Are hotels ripping us off with a fee for Wi-Fi service?
Monday, May 05, 2014
After I suggested that hotels adopt a tier-pricing strategy for Wi-Fi service on MultiBriefs Exclusive last month, I heard two types of responses.
Some people agreed with me, and they have seen more hotels using a tier-pricing strategy for Wi-Fi. Others asked: Shouldn't all hotels offer free Wi-Fi service anyway because Wi-Fi has become a necessity for almost everyone? Isn't it just another fee that hotels add on to rip off customers?
It may seem hotels are trying to squeeze every last dollar from travelers with a fee for Wi-Fi service — this is certainly how we feel about the airline industry. Indeed, according to a recent report in The Wall Street Journal, the hotel industry collected $2.1 billion in fees last year, as compared to the $6.1 billion fees reported by the airline industry.
Many of those hotel fees come from parking and early check-ins, however. For example, Aria and Bellagio are now offering a guaranteed early check-in option for travelers with a fee of $20 or $30.
Considering the fact that many limited-service hotels have offered free Wi-Fi service already, I assume the Wi-Fi service fee collected by the upper-upscale hotels and luxury hotels would not add too much revenue to the lodging industry. But why can't upper-upscale or luxury hotels also offer free Wi-Fi service?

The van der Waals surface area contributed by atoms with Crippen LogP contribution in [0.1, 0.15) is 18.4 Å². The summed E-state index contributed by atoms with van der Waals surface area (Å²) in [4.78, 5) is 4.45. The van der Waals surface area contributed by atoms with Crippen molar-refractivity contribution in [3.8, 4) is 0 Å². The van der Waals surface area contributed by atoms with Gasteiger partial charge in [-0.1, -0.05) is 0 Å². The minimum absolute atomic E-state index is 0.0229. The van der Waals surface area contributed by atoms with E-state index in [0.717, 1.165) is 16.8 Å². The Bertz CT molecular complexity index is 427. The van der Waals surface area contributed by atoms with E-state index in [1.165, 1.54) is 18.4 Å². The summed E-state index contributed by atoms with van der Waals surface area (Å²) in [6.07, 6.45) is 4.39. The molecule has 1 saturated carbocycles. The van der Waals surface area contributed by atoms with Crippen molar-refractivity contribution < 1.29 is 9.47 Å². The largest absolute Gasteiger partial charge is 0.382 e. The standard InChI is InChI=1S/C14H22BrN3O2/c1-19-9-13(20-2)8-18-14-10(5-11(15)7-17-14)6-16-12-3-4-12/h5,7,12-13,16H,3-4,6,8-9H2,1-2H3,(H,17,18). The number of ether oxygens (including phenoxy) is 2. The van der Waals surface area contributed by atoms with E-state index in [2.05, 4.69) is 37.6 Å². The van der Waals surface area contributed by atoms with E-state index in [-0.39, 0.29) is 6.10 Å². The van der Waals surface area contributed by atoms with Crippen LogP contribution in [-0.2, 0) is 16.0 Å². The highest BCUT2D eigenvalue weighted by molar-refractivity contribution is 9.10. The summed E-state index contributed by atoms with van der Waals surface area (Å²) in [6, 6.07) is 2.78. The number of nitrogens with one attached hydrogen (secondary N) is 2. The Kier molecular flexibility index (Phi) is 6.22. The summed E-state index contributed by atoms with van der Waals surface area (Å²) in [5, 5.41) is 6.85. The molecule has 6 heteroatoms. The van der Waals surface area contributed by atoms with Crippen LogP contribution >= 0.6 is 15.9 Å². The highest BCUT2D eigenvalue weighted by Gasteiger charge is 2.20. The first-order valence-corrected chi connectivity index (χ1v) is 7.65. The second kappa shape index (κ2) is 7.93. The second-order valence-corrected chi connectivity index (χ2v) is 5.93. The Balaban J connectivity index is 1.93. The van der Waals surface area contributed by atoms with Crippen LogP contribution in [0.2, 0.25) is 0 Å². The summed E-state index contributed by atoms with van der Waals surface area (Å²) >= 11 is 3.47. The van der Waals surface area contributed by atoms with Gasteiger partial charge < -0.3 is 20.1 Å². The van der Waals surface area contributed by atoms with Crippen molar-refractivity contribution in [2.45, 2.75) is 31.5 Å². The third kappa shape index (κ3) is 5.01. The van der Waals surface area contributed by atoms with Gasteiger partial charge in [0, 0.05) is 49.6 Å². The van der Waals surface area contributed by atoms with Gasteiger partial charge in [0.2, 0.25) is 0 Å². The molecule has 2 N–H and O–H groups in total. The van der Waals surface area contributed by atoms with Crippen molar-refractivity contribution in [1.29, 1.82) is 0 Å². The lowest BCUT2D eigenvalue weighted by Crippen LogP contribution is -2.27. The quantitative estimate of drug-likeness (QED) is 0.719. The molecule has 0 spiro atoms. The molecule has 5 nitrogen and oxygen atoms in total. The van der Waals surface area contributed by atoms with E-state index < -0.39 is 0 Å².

There are good reasons behind that. For example, travelers who choose to stay in upper-upscale or luxury hotels have different priorities than those with lower budgets. First of all, they are less sensitive to a $10 or a $20 fee for the Wi-Fi service since they have been paying $500 or more for a one-night stay in a luxury hotel.
More importantly, this group of travelers may also want to pay a premium price for a more secured network, a more stable connection and higher speed. Just imagine what kind of security network and service the president or the CEO demands from a hotel.
Because many upper-upscale and luxury hotels are striving to provide exceptional customer service or because they simply have to keep up with the brand standards, they have no choice but to invest in the best — and usually the most expensive — package available for premium Internet service. Therefore, they can charge a premium price for the service.
So, should hotels offer free Wi-Fi service? The answer really relies on whether we see it as an amenity or a necessity. As a consumer, I am glad I have a choice. There are many hotel brands with different options out there to meet my needs.
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